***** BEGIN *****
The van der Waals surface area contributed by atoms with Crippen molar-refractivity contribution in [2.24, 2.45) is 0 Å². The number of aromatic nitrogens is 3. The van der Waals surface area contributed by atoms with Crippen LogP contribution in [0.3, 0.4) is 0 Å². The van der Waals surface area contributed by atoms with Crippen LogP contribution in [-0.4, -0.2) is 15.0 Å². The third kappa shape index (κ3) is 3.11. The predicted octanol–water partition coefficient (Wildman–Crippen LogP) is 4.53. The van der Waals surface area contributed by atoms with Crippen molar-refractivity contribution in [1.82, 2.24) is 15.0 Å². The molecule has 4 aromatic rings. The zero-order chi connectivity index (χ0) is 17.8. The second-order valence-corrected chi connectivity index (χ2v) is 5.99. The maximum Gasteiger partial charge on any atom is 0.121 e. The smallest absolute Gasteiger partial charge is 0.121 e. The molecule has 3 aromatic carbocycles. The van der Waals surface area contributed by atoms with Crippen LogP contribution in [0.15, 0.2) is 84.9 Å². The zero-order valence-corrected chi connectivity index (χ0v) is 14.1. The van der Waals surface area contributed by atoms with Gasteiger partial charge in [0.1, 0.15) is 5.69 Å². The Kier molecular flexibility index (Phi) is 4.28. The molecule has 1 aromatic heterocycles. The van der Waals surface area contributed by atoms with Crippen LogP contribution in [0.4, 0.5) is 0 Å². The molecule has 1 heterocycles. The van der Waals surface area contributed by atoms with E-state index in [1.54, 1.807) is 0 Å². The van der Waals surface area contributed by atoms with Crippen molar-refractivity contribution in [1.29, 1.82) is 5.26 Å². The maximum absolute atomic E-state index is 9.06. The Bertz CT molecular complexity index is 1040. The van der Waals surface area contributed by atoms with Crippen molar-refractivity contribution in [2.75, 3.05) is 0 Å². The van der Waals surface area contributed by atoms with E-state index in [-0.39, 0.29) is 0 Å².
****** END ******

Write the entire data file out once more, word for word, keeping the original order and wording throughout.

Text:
The van der Waals surface area contributed by atoms with Crippen molar-refractivity contribution in [2.24, 2.45) is 0 Å². The number of aromatic nitrogens is 3. The van der Waals surface area contributed by atoms with Crippen LogP contribution in [0.3, 0.4) is 0 Å². The van der Waals surface area contributed by atoms with Crippen LogP contribution in [-0.4, -0.2) is 15.0 Å². The third kappa shape index (κ3) is 3.11. The predicted octanol–water partition coefficient (Wildman–Crippen LogP) is 4.53. The van der Waals surface area contributed by atoms with Crippen molar-refractivity contribution in [1.82, 2.24) is 15.0 Å². The molecule has 4 aromatic rings. The zero-order chi connectivity index (χ0) is 17.8. The second-order valence-corrected chi connectivity index (χ2v) is 5.99. The maximum Gasteiger partial charge on any atom is 0.121 e. The smallest absolute Gasteiger partial charge is 0.121 e. The molecule has 3 aromatic carbocycles. The van der Waals surface area contributed by atoms with Crippen LogP contribution in [0.15, 0.2) is 84.9 Å². The zero-order valence-corrected chi connectivity index (χ0v) is 14.1. The van der Waals surface area contributed by atoms with Gasteiger partial charge in [0.1, 0.15) is 5.69 Å². The Kier molecular flexibility index (Phi) is 4.28. The molecule has 1 aromatic heterocycles. The van der Waals surface area contributed by atoms with Crippen LogP contribution in [0.4, 0.5) is 0 Å². The molecule has 1 heterocycles. The van der Waals surface area contributed by atoms with E-state index in [1.54, 1.807) is 0 Å². The van der Waals surface area contributed by atoms with Crippen molar-refractivity contribution in [1.29, 1.82) is 5.26 Å². The maximum absolute atomic E-state index is 9.06. The Bertz CT molecular complexity index is 1040. The van der Waals surface area contributed by atoms with Crippen molar-refractivity contribution in [2.75, 3.05) is 0 Å². The van der Waals surface area contributed by atoms with E-state index in [-0.39, 0.29) is 0 Å².